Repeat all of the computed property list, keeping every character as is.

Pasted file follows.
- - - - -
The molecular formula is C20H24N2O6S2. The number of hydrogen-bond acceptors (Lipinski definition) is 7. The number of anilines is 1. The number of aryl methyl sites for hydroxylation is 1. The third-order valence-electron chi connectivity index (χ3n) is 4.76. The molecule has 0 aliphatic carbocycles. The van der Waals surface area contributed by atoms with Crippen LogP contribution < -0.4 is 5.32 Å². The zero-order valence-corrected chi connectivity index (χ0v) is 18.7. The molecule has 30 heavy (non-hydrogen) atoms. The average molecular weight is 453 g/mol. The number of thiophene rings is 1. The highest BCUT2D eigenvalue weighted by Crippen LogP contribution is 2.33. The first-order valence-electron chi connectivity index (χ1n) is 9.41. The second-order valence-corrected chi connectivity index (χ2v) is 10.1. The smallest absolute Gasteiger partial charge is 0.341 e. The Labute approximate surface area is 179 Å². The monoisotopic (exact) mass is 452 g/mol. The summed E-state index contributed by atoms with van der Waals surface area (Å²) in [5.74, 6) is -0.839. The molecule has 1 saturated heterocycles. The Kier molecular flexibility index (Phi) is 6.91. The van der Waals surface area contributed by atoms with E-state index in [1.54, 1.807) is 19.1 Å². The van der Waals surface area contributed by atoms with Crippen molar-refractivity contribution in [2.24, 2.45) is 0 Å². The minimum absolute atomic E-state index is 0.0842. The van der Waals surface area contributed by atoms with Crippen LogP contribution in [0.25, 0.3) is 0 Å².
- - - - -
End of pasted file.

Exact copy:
The molecular formula is C20H24N2O6S2. The number of hydrogen-bond acceptors (Lipinski definition) is 7. The number of anilines is 1. The number of aryl methyl sites for hydroxylation is 1. The third-order valence-electron chi connectivity index (χ3n) is 4.76. The molecule has 0 aliphatic carbocycles. The van der Waals surface area contributed by atoms with Crippen LogP contribution < -0.4 is 5.32 Å². The zero-order valence-corrected chi connectivity index (χ0v) is 18.7. The molecule has 30 heavy (non-hydrogen) atoms. The average molecular weight is 453 g/mol. The number of thiophene rings is 1. The highest BCUT2D eigenvalue weighted by Crippen LogP contribution is 2.33. The first-order valence-electron chi connectivity index (χ1n) is 9.41. The second-order valence-corrected chi connectivity index (χ2v) is 10.1. The smallest absolute Gasteiger partial charge is 0.341 e. The Labute approximate surface area is 179 Å². The monoisotopic (exact) mass is 452 g/mol. The summed E-state index contributed by atoms with van der Waals surface area (Å²) in [5.74, 6) is -0.839. The molecule has 1 saturated heterocycles. The Kier molecular flexibility index (Phi) is 6.91. The van der Waals surface area contributed by atoms with E-state index in [1.54, 1.807) is 19.1 Å². The van der Waals surface area contributed by atoms with Crippen molar-refractivity contribution in [2.24, 2.45) is 0 Å². The minimum absolute atomic E-state index is 0.0842. The van der Waals surface area contributed by atoms with Crippen LogP contribution in [0.25, 0.3) is 0 Å².